Writers never know when an idea for a new character will strike. Sometimes we struggle to pull one from our imagination. Sometimes they are inspired by real people.
Last week my day job (I'm a programmer for an automation firm) took me and a co-worker to Toledo, Ohio. That's a twelve hour drive from Tupelo, Mississippi. Thursday was a hectic day trying to get the job completed in time to get home for Father's Day (which we managed to do). All hope of working on my novel went out the window when the minor changes we were supposed to make turned into a substantial rewrite of their application. I was fretting that I would not have time to connect with my readers, or work on my new blog still in its infancy.
Nothing seemed out of the ordinary about the people we met at our customer's facility. It was a lab and they appeared to be your run of the mill technical staff. Educated and polite. Friendly. We had two primary contacts: one was a very clean-cut young man who was clearly into physical fitness. The other was a bit older, tall, and mild-mannered. I had envisioned him being comfortably in the middle class with a wife and kids and a nice home.
It was late afternoon when my co-worker lamented the fact that he had to leave his gun at home because Ohio doesn't recognize his Mississippi conceal-carry permit. We had been cautioned not to be out after dark because the neighborhood around our hotel was not in the best part of the city.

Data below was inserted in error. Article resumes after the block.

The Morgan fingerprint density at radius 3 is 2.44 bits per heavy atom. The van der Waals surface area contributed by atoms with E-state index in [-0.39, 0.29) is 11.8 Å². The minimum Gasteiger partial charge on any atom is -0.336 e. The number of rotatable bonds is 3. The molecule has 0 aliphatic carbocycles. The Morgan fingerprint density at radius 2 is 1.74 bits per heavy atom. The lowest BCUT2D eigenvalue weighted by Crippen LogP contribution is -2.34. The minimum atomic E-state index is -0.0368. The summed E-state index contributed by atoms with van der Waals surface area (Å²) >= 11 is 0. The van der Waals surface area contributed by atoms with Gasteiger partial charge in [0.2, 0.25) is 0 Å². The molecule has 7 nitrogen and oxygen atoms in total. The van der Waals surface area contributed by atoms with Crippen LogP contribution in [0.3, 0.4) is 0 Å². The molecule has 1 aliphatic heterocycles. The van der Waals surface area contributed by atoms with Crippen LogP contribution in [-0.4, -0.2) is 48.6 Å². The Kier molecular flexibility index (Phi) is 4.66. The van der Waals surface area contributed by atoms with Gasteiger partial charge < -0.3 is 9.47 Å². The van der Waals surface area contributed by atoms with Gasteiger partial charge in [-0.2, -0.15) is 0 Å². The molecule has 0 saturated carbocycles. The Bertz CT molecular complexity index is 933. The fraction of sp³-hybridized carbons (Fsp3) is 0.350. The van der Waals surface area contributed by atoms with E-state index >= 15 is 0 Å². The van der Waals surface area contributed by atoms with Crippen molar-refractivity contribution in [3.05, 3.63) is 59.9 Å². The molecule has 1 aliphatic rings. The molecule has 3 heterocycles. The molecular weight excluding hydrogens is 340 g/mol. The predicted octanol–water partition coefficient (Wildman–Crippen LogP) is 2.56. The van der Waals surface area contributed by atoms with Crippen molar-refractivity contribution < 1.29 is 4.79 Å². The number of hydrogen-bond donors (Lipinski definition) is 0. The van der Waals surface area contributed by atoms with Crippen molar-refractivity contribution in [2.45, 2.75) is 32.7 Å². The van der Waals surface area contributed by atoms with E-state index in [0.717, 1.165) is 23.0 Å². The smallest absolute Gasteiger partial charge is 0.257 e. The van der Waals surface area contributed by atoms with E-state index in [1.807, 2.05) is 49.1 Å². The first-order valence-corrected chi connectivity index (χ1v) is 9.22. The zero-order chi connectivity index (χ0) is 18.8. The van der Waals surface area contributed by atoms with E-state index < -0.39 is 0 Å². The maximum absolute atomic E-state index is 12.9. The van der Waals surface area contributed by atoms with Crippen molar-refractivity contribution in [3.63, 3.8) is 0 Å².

"Ask him," the younger of the two said, hitching his thumb at the tall one, in response to my co-worker's question about the Ohio carry permit.
The tall one flashed a devious smile. "I don't register anything," he said. "They'll take all those when the time comes."
My ears perked up. My fingers stopped moving on the keyboard. This mild-mannered man had just uprooted my idea of his life outside the lab. Suddenly his two-story home with a wife and kids had a basement. The basement had secrets. Secrets he doesn't want the government to know about because he doesn't trust the government.
I know lots of people who don't trust the government. I prefer a small, less-intrusive government myself. Pretty much everyone I know owns at least one gun. I own a few. This is the South. Guns are ingrained in our culture. It wasn't that this mild-mannered man owned guns, nor was it that he chose not to register them, that piqued my interest. It was that I hadn't expected it. In just a few short hours I had created an image of him, without even realizing I had done so, and he shattered that image with a simple statement. Two short sentences transformed him from a background character into someone who could drive a plot.
Fiction should grab us this way. Make us think we know someone, then let slip a tidbit of information that drives our imaginations and forces us to want more.
Interesting characters make readers think about them after the book is closed. Do yours?